10. A method as claimed in claim 5 wherein said optical fluoride crystal is comprised of strontium.
11. An optical element for transmitting wavelengths less than about 194 nm with minimal birefringence, said optical element comprised of a cubic optical fluoride crystal with a {100} crystal plane and a <100> crystal direction, said optical element having an optical axis aligned with said <100> crystal direction,
wherein said optical element having an optical axis aligned with said <100> crystal direction transmits <194 nm wavelengths.
12. An optical element as claimed in claim 11 wherein said optical fluoride crystal is comprised of calcium.
13. An optical element as claimed in claim 11 wherein said optical fluoride crystal is comprised of barium.
14. An optical element as claimed in claim 11 wherein said optical fluoride crystal is comprised of strontium.
15. An optical element as claimed in claim 11 wherein said optical element is a lens element with a curved optical element surface and a lens optical axis aligned with said <100> crystal direction.
16. An optical element as claimed in claim 11 wherein said optical element is a beam splitter cube with a beam splitter cube face parallel to said {100} crystal plane and a beam splitter optical axis aligned with said <100> crystal direction.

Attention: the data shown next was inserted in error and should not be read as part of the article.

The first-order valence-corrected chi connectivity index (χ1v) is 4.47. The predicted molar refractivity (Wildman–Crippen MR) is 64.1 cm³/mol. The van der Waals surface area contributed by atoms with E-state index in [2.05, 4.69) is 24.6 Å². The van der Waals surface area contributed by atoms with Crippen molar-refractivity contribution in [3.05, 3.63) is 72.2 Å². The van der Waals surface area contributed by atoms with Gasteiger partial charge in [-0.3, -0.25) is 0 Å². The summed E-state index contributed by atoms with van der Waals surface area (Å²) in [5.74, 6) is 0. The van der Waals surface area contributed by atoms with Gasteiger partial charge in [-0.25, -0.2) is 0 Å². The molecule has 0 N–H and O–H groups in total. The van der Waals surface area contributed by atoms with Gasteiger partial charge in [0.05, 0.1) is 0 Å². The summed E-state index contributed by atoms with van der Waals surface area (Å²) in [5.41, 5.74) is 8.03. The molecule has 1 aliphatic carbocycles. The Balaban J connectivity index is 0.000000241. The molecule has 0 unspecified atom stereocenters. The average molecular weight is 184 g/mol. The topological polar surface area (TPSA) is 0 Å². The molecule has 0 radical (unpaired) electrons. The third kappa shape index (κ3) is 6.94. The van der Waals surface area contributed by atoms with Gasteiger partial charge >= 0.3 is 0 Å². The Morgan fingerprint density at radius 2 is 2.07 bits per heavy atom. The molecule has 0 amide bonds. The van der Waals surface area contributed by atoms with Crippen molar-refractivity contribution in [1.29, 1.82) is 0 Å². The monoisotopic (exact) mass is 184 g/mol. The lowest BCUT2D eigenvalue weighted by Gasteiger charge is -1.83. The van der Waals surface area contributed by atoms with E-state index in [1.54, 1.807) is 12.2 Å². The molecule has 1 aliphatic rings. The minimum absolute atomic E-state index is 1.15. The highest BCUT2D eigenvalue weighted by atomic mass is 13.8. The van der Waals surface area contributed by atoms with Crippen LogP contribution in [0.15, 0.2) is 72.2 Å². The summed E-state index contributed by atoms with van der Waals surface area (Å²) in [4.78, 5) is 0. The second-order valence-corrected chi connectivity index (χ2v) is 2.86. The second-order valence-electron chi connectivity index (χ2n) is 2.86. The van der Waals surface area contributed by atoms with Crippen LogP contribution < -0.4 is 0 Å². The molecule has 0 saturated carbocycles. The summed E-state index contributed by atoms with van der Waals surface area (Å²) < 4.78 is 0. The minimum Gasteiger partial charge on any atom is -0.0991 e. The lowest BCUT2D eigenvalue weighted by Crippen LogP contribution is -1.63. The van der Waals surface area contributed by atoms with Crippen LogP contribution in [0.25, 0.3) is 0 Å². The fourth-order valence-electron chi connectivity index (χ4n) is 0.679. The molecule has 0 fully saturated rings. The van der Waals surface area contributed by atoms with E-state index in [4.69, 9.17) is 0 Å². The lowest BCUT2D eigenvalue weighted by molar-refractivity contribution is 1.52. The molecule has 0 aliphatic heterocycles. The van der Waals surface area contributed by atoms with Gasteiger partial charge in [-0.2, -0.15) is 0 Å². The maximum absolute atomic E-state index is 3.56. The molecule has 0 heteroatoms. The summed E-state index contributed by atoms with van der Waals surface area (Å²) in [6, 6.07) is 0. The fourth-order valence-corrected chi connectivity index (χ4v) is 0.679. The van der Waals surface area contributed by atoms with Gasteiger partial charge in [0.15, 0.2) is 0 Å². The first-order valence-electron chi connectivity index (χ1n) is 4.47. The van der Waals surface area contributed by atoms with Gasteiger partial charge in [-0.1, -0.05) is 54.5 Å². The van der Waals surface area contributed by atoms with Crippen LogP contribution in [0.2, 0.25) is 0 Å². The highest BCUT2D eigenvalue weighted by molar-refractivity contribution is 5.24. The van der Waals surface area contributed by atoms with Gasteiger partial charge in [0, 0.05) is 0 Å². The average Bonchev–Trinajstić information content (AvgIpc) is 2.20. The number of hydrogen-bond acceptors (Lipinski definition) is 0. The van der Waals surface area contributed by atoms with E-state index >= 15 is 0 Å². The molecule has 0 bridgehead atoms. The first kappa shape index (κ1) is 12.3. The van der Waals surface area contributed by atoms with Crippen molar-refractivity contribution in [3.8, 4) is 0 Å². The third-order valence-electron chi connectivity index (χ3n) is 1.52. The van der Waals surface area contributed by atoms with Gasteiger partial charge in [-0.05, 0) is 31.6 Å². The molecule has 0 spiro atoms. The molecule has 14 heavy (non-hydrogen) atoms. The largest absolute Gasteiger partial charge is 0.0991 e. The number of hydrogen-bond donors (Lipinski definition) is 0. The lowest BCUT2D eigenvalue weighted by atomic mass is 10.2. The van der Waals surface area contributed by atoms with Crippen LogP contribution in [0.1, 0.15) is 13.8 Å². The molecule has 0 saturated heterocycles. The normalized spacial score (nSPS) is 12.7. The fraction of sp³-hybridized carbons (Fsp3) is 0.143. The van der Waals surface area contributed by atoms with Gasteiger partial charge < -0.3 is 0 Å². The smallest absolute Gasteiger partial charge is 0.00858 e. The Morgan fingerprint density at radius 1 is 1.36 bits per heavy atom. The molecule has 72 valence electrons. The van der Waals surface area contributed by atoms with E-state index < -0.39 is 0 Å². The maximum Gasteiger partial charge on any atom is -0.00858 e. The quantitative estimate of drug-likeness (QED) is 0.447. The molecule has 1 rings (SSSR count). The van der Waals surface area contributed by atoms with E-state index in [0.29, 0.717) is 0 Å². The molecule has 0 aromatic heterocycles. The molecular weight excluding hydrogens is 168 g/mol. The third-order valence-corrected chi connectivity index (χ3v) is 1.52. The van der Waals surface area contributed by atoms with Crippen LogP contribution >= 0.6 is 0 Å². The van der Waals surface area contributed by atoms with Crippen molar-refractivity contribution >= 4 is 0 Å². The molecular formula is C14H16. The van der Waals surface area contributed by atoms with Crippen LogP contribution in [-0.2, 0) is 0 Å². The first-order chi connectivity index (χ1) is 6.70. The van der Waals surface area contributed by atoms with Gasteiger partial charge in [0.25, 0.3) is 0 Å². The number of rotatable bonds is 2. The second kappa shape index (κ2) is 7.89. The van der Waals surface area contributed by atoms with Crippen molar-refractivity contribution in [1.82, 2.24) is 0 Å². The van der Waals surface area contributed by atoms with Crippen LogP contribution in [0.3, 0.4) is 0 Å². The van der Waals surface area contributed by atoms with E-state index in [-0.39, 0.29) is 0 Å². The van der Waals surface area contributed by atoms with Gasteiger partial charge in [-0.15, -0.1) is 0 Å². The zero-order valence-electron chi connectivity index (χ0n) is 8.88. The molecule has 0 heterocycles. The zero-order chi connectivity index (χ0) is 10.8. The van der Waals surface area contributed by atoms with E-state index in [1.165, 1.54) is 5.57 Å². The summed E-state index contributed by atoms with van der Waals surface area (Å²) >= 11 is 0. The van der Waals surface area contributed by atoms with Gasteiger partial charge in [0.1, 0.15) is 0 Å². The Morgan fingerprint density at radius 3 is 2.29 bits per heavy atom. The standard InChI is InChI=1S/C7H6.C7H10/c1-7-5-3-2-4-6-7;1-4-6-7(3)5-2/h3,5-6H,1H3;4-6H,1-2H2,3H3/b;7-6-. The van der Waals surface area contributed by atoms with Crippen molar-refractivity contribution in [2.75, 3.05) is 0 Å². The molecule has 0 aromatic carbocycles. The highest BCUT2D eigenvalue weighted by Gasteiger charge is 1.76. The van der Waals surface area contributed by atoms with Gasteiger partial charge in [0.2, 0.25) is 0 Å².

17. A below 194 nm wavelength transmitting lens, said lens comprised of a cubic optical fluoride crystal with a {100} crystal plane and a <100> crystal direction, said lens having a curved optical surface and an optical axis, said optical axis aligned with said <100> crystal direction and normal to said {100} crystal plane,
wherein said lens having an optical axis aligned with said <100> crystal direction and normal to said {100} crystal plane transmits <194 nm wavelengths.
18. A below 194 nm wavelength transmitting lens in accordance with claim 17, said cubic optical fluoride crystal comprised of calcium.
19. A below 194 nm wavelength transmitting lens in accordance with claim 17, said cubic optical fluoride crystal comprised of barium.
20. A below 194 nm wavelength transmitting lens in accordance with claim 17, said cubic optical fluoride crystal comprised of strontium.
Description

This application claims the benefit of, and incorporates by reference, U.S. Provisional Application, 60/291,424 filed May 16, 2001 by N. F. Borrelli, D. C. Allan, C. M. Smith, and B. D. Stone entitled PREFERRED CRYSTAL ORIENTATION OPTICAL ELEMENTS FROM CUBIC MATERIALS.